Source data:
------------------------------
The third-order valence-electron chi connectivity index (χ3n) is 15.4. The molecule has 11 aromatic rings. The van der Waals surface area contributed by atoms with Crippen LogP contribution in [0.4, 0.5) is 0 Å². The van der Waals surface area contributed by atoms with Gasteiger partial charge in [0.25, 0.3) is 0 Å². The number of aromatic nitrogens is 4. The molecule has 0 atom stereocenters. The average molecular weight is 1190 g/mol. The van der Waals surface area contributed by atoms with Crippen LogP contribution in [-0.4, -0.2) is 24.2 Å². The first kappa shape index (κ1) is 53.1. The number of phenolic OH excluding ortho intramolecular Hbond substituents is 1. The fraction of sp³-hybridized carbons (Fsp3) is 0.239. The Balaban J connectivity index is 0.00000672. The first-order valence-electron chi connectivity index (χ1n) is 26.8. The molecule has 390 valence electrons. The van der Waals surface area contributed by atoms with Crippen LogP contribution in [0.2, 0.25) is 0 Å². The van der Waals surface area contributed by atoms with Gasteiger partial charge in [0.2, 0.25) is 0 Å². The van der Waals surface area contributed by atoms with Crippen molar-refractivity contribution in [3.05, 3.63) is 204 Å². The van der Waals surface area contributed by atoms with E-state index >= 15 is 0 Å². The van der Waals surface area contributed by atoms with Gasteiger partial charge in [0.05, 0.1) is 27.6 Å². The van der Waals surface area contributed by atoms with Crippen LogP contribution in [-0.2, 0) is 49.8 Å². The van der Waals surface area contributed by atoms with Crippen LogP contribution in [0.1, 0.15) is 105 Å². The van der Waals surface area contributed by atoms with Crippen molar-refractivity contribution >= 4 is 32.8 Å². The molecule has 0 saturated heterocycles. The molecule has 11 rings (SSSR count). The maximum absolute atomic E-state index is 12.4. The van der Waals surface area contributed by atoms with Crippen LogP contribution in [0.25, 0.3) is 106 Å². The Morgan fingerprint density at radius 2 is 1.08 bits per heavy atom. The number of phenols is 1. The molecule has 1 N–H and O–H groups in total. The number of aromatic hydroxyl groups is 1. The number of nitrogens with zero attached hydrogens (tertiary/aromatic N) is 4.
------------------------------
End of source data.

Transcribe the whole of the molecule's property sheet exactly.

The third-order valence-electron chi connectivity index (χ3n) is 15.4. The molecule has 11 aromatic rings. The van der Waals surface area contributed by atoms with Crippen LogP contribution in [0.4, 0.5) is 0 Å². The van der Waals surface area contributed by atoms with Gasteiger partial charge in [0.25, 0.3) is 0 Å². The number of aromatic nitrogens is 4. The molecule has 0 atom stereocenters. The average molecular weight is 1190 g/mol. The van der Waals surface area contributed by atoms with Crippen LogP contribution in [-0.4, -0.2) is 24.2 Å². The first kappa shape index (κ1) is 53.1. The number of phenolic OH excluding ortho intramolecular Hbond substituents is 1. The fraction of sp³-hybridized carbons (Fsp3) is 0.239. The Balaban J connectivity index is 0.00000672. The first-order valence-electron chi connectivity index (χ1n) is 26.8. The molecule has 390 valence electrons. The van der Waals surface area contributed by atoms with Crippen LogP contribution in [0.2, 0.25) is 0 Å². The van der Waals surface area contributed by atoms with Gasteiger partial charge in [0.2, 0.25) is 0 Å². The van der Waals surface area contributed by atoms with Crippen molar-refractivity contribution in [3.05, 3.63) is 204 Å². The van der Waals surface area contributed by atoms with E-state index >= 15 is 0 Å². The van der Waals surface area contributed by atoms with Gasteiger partial charge in [0.05, 0.1) is 27.6 Å². The van der Waals surface area contributed by atoms with Crippen LogP contribution in [-0.2, 0) is 49.8 Å². The van der Waals surface area contributed by atoms with Crippen LogP contribution in [0.1, 0.15) is 105 Å². The van der Waals surface area contributed by atoms with Crippen molar-refractivity contribution >= 4 is 32.8 Å². The molecule has 0 saturated heterocycles. The molecule has 11 rings (SSSR count). The maximum absolute atomic E-state index is 12.4. The van der Waals surface area contributed by atoms with Crippen LogP contribution in [0.25, 0.3) is 106 Å². The Morgan fingerprint density at radius 2 is 1.08 bits per heavy atom. The number of phenols is 1. The molecule has 1 N–H and O–H groups in total. The number of aromatic hydroxyl groups is 1. The number of nitrogens with zero attached hydrogens (tertiary/aromatic N) is 4.